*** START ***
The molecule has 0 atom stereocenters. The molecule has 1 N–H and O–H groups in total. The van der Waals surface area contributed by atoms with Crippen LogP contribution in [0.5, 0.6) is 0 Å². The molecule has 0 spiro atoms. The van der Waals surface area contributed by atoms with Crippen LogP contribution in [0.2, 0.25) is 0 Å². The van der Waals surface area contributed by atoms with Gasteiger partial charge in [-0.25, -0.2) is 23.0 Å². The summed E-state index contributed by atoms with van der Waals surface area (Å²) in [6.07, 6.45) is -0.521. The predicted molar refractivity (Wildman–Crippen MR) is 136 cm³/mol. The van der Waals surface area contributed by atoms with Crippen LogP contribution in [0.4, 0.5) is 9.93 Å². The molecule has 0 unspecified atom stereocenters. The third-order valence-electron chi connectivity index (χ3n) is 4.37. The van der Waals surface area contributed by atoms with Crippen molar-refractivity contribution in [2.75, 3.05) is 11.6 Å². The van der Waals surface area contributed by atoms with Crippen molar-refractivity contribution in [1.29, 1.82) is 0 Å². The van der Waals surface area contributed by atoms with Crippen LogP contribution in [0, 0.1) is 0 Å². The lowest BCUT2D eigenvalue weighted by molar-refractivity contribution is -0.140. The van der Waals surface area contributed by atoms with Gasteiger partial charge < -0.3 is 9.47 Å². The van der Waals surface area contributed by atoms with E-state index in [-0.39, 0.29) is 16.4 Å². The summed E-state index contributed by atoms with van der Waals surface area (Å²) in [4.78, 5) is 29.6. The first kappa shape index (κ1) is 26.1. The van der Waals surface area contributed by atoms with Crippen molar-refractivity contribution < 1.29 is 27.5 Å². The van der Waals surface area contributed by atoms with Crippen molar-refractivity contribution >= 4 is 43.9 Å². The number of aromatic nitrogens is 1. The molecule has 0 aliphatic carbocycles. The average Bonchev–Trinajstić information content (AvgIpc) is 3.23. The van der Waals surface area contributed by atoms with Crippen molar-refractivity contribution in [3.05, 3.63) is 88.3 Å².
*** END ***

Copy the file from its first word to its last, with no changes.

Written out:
The molecule has 0 atom stereocenters. The molecule has 1 N–H and O–H groups in total. The van der Waals surface area contributed by atoms with Crippen LogP contribution in [0.5, 0.6) is 0 Å². The molecule has 0 spiro atoms. The van der Waals surface area contributed by atoms with Crippen LogP contribution in [0.2, 0.25) is 0 Å². The van der Waals surface area contributed by atoms with Gasteiger partial charge in [-0.25, -0.2) is 23.0 Å². The summed E-state index contributed by atoms with van der Waals surface area (Å²) in [6.07, 6.45) is -0.521. The predicted molar refractivity (Wildman–Crippen MR) is 136 cm³/mol. The van der Waals surface area contributed by atoms with Crippen LogP contribution in [0.4, 0.5) is 9.93 Å². The molecule has 0 unspecified atom stereocenters. The third-order valence-electron chi connectivity index (χ3n) is 4.37. The van der Waals surface area contributed by atoms with Crippen molar-refractivity contribution in [2.75, 3.05) is 11.6 Å². The van der Waals surface area contributed by atoms with Crippen molar-refractivity contribution in [1.29, 1.82) is 0 Å². The van der Waals surface area contributed by atoms with Crippen LogP contribution in [0, 0.1) is 0 Å². The lowest BCUT2D eigenvalue weighted by molar-refractivity contribution is -0.140. The van der Waals surface area contributed by atoms with Gasteiger partial charge < -0.3 is 9.47 Å². The van der Waals surface area contributed by atoms with E-state index in [-0.39, 0.29) is 16.4 Å². The summed E-state index contributed by atoms with van der Waals surface area (Å²) in [4.78, 5) is 29.6. The first kappa shape index (κ1) is 26.1. The van der Waals surface area contributed by atoms with Crippen molar-refractivity contribution < 1.29 is 27.5 Å². The van der Waals surface area contributed by atoms with Crippen molar-refractivity contribution >= 4 is 43.9 Å². The number of aromatic nitrogens is 1. The molecule has 0 aliphatic carbocycles. The average Bonchev–Trinajstić information content (AvgIpc) is 3.23. The van der Waals surface area contributed by atoms with Crippen molar-refractivity contribution in [3.05, 3.63) is 88.3 Å².